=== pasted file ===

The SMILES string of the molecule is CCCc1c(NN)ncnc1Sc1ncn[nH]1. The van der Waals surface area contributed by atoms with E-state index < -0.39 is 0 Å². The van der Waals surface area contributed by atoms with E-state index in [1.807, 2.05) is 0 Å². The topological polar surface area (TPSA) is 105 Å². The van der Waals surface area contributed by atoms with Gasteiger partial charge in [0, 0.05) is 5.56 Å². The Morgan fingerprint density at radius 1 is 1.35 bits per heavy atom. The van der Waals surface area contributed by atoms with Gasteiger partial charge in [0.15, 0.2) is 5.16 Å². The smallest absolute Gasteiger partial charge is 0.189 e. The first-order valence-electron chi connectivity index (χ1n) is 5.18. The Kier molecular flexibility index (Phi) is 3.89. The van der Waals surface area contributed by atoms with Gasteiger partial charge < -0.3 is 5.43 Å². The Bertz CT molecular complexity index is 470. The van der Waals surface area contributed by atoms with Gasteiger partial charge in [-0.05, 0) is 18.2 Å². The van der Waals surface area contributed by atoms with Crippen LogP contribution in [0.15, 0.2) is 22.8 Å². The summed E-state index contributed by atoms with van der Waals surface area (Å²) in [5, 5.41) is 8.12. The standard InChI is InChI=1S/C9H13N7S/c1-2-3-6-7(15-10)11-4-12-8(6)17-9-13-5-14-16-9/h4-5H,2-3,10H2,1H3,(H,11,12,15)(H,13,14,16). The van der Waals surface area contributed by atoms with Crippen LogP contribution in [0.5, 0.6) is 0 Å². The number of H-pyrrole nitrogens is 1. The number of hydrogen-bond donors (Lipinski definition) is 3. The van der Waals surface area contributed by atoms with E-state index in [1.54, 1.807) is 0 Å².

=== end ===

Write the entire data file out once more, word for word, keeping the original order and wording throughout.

The SMILES string of the molecule is CCCc1c(NN)ncnc1Sc1ncn[nH]1. The van der Waals surface area contributed by atoms with E-state index < -0.39 is 0 Å². The van der Waals surface area contributed by atoms with E-state index in [1.807, 2.05) is 0 Å². The topological polar surface area (TPSA) is 105 Å². The van der Waals surface area contributed by atoms with Gasteiger partial charge in [0, 0.05) is 5.56 Å². The Morgan fingerprint density at radius 1 is 1.35 bits per heavy atom. The van der Waals surface area contributed by atoms with Gasteiger partial charge in [0.15, 0.2) is 5.16 Å². The smallest absolute Gasteiger partial charge is 0.189 e. The first-order valence-electron chi connectivity index (χ1n) is 5.18. The Kier molecular flexibility index (Phi) is 3.89. The van der Waals surface area contributed by atoms with Gasteiger partial charge < -0.3 is 5.43 Å². The Bertz CT molecular complexity index is 470. The van der Waals surface area contributed by atoms with Gasteiger partial charge in [-0.05, 0) is 18.2 Å². The van der Waals surface area contributed by atoms with Crippen LogP contribution in [0.15, 0.2) is 22.8 Å². The summed E-state index contributed by atoms with van der Waals surface area (Å²) in [5, 5.41) is 8.12. The standard InChI is InChI=1S/C9H13N7S/c1-2-3-6-7(15-10)11-4-12-8(6)17-9-13-5-14-16-9/h4-5H,2-3,10H2,1H3,(H,11,12,15)(H,13,14,16). The van der Waals surface area contributed by atoms with Crippen LogP contribution in [0.5, 0.6) is 0 Å². The number of H-pyrrole nitrogens is 1. The number of hydrogen-bond donors (Lipinski definition) is 3. The van der Waals surface area contributed by atoms with E-state index in [1.54, 1.807) is 0 Å².